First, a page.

The Freelance Isn’t Free Act, Effective May 15th 2017, offers protection to all New York City residents who identify as freelance workers against underpayment and undue manipulation on behalf of their employers. A Freelance Worker is defined as any person or organization of one person not otherwise incorporated or employing a trade name that is hired or retained as an independent contractor to provide services for a period of time in exchange for compensation.
The act requires all freelance work to be written under signed contract at the time a hiring party retains services worth $800.00 or more. This contract must include the names of all parties involved, the value of contracted services, the rate and method of compensation, and what date payment must be issued or what mechanism will be used to determine that date.
Non-compliance with above freelance protections can result in the following:
- Civil and criminal penalties when payments are made later than 30 days after the project has been completed or when payment is not in accordance with the contractual agreement.
- Once services have begun, employers may not require that the freelance employee accept less that the contracted amount in order to be paid in a timely fashion.
- Employers will be responsible for double damages and attorney fees if and when a case goes to court.
Not sure if you’re in compliance or if any of your employees are freelancers? Call our office to speak with an HR Professional to discuss any questions or concerns at 631.794.7400.
As 2016 comes to a close, we encourage you to remind your employees to review their W-4 information and submit a revise W-4 if they have any changes. Some reasons why employees should review their W-4 information include changes in withholding allowances, marital status, home address, name and to verify their Social Security number is correct.
While employees may update their W-4 any time during the year, employees whose withholding allowances have decreased or marital status has changed from “married” to “single” must provide their employer with a new W-4 within 10 days of the change.
Employees who claimed “Exempt” in 2016 have until February 15, 2017 to file an amended W-4. If the employee fails to provide a new W-4 by February 15, the employer will either:
– Use the marital status and number of allowances found on the most recent W-4 form that was submitted before the W-4 form claiming Exemption, or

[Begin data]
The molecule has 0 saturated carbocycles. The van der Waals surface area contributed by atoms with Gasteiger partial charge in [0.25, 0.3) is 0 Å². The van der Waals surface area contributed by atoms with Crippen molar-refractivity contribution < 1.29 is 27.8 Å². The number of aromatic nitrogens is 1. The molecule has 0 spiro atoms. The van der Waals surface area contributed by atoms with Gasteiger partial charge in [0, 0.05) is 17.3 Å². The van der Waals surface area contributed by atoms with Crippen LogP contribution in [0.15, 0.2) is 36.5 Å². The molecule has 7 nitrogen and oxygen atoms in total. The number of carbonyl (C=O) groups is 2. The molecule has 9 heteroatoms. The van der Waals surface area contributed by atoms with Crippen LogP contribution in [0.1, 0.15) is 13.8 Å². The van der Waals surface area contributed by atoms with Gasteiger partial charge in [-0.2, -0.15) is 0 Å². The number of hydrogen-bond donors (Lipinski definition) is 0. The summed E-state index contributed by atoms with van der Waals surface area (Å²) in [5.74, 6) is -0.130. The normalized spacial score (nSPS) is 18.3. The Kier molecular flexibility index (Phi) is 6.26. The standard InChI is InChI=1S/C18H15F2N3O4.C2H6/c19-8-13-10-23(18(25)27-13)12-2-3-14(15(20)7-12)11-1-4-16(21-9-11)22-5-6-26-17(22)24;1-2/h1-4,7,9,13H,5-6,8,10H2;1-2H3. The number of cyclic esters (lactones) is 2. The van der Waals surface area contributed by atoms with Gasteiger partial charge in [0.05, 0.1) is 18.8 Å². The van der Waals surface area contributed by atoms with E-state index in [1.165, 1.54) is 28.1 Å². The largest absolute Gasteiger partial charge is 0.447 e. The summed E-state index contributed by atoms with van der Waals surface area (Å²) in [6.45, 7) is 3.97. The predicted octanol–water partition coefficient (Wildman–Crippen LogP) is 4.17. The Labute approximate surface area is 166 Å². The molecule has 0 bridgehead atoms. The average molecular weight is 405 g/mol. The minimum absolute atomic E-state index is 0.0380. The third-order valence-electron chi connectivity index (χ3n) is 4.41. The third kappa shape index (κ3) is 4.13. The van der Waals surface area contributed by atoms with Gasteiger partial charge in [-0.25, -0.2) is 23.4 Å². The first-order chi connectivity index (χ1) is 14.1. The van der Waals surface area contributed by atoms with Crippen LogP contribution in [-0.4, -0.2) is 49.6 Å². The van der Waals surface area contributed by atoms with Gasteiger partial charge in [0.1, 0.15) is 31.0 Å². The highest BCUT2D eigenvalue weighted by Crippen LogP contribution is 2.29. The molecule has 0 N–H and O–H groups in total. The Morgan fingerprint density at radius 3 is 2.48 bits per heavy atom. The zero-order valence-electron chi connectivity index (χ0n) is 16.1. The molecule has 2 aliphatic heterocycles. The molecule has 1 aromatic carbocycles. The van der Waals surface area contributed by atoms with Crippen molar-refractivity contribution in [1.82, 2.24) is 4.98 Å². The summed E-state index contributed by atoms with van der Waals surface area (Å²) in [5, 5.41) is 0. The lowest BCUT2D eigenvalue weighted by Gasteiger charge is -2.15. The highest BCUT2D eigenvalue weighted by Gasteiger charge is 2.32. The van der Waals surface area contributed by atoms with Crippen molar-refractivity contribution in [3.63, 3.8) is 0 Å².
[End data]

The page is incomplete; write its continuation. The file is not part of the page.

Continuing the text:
– Treat the employee as if no W-4 was submitted and use Single Status with Zero allowances.
When an amended W-4 is submitted, it is a “Best Practice” to make the change for the employee on the next scheduled payroll. However, employers must enter the changes no later than the start of the 1st payroll period ending on or after the 30th day from the date you received the revised form.
If you have any questions about W-4 forms or payroll, please contact Compass to speak with one of our HR Business Partners.
- Pay Equity: Increasing Focus and Legislation (5/21/2018)
- Sexual Harassment in the Workplace – #MeToo (5/3/2018)
- 2018 Updated W4 Form (4/13/2018)
- NYS Legislative Alerts: Minimum Wage Increases (1/2/2018)
- NYS Legislative Alerts: New York State Paid Family Leave (1/2/2018)
- New I-9 Employment Eligibility form (7/29/2017)
- NYC Enacts Fast Food Worker Protections (7/9/2017)
- NYS Paid Family Leave Updates (6/26/2017)
- NYC Initiates Ban on Salary History Requirement (5/15/2017)
- Preparing for NYS Paid Family Leave (4/14/2017)
- Effective January 1st, 2017: OSHA Injury & Illness Reporting (4/1/2017)
- Upcoming W-2 Filing Deadline 1.31.2017 (1/27/2017)
- Minimum Wage Increases for New York and New Jersey (1/13/2017)
- NYC Enacts Freelance Worker Protections (1/3/2017)
- Annual W-4 Reminder (12/7/2016)
- FLSA Legal Update (11/29/2016)
- NYC Pre-Tax Transit Benefits (1/26/2016)
- New York State Minimum Wage Increase (1/6/2016)
- NYC Enacts “Ban the Box” Law (6/6/2015)
- Annual Wage Notice Requirement Repealed (1/6/2015)
- NYS Election Law Requires Posting 10 Days Prior to Election Day! (10/26/2014)